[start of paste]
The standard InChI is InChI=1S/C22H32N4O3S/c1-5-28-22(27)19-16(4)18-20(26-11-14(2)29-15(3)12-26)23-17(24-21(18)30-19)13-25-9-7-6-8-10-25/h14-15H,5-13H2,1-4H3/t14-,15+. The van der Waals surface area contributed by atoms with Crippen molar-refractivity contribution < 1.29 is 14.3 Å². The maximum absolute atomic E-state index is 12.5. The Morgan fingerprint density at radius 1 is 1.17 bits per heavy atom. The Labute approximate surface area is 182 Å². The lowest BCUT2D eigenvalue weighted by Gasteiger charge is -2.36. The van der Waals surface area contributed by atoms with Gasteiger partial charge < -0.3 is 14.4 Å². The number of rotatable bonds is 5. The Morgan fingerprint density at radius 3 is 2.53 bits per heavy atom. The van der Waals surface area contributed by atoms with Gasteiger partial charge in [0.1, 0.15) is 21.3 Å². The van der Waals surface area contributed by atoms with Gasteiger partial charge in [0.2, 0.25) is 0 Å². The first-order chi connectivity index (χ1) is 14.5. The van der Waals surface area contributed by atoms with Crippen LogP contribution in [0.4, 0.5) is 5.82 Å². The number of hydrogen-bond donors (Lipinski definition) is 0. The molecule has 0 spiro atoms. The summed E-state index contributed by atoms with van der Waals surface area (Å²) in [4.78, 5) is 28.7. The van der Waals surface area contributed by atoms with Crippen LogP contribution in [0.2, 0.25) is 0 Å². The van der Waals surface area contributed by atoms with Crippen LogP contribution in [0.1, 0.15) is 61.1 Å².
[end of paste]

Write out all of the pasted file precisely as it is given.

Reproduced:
The standard InChI is InChI=1S/C22H32N4O3S/c1-5-28-22(27)19-16(4)18-20(26-11-14(2)29-15(3)12-26)23-17(24-21(18)30-19)13-25-9-7-6-8-10-25/h14-15H,5-13H2,1-4H3/t14-,15+. The van der Waals surface area contributed by atoms with Crippen molar-refractivity contribution < 1.29 is 14.3 Å². The maximum absolute atomic E-state index is 12.5. The Morgan fingerprint density at radius 1 is 1.17 bits per heavy atom. The Labute approximate surface area is 182 Å². The lowest BCUT2D eigenvalue weighted by Gasteiger charge is -2.36. The van der Waals surface area contributed by atoms with Gasteiger partial charge < -0.3 is 14.4 Å². The number of rotatable bonds is 5. The Morgan fingerprint density at radius 3 is 2.53 bits per heavy atom. The van der Waals surface area contributed by atoms with Gasteiger partial charge in [0.1, 0.15) is 21.3 Å². The van der Waals surface area contributed by atoms with Gasteiger partial charge in [0.2, 0.25) is 0 Å². The first-order chi connectivity index (χ1) is 14.5. The van der Waals surface area contributed by atoms with Crippen LogP contribution in [0.4, 0.5) is 5.82 Å². The number of hydrogen-bond donors (Lipinski definition) is 0. The molecule has 0 spiro atoms. The summed E-state index contributed by atoms with van der Waals surface area (Å²) in [4.78, 5) is 28.7. The van der Waals surface area contributed by atoms with Crippen LogP contribution in [0.2, 0.25) is 0 Å². The van der Waals surface area contributed by atoms with Crippen LogP contribution in [0.1, 0.15) is 61.1 Å².